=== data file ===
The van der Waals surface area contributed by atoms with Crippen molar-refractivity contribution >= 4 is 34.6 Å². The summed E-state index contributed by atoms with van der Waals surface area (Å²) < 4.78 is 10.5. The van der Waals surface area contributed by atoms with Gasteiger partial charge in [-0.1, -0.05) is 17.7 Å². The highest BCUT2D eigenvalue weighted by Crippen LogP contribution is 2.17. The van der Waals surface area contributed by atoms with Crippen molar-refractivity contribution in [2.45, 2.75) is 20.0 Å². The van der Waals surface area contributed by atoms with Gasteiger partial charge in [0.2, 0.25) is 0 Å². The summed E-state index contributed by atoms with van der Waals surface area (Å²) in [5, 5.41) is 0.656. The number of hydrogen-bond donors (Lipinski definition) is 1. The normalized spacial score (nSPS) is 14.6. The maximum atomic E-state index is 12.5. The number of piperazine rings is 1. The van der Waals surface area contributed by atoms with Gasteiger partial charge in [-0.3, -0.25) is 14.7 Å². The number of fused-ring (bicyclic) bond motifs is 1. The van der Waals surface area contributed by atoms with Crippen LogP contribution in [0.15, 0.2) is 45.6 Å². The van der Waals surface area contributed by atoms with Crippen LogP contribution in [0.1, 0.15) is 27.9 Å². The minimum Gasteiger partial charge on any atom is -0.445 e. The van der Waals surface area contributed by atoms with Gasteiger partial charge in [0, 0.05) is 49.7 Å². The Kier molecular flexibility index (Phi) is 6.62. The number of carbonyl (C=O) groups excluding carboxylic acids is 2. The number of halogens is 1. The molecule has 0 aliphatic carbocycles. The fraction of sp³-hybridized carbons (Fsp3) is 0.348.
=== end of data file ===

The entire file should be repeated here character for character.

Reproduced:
The van der Waals surface area contributed by atoms with Crippen molar-refractivity contribution >= 4 is 34.6 Å². The summed E-state index contributed by atoms with van der Waals surface area (Å²) < 4.78 is 10.5. The van der Waals surface area contributed by atoms with Gasteiger partial charge in [-0.1, -0.05) is 17.7 Å². The highest BCUT2D eigenvalue weighted by Crippen LogP contribution is 2.17. The van der Waals surface area contributed by atoms with Crippen molar-refractivity contribution in [2.45, 2.75) is 20.0 Å². The van der Waals surface area contributed by atoms with Gasteiger partial charge in [0.2, 0.25) is 0 Å². The summed E-state index contributed by atoms with van der Waals surface area (Å²) in [5, 5.41) is 0.656. The number of hydrogen-bond donors (Lipinski definition) is 1. The normalized spacial score (nSPS) is 14.6. The maximum atomic E-state index is 12.5. The number of piperazine rings is 1. The van der Waals surface area contributed by atoms with Gasteiger partial charge in [-0.3, -0.25) is 14.7 Å². The number of fused-ring (bicyclic) bond motifs is 1. The van der Waals surface area contributed by atoms with Crippen LogP contribution in [0.15, 0.2) is 45.6 Å². The van der Waals surface area contributed by atoms with Crippen LogP contribution in [0.1, 0.15) is 27.9 Å². The minimum Gasteiger partial charge on any atom is -0.445 e. The van der Waals surface area contributed by atoms with Gasteiger partial charge in [0, 0.05) is 49.7 Å². The Kier molecular flexibility index (Phi) is 6.62. The number of carbonyl (C=O) groups excluding carboxylic acids is 2. The number of halogens is 1. The molecule has 0 aliphatic carbocycles. The fraction of sp³-hybridized carbons (Fsp3) is 0.348.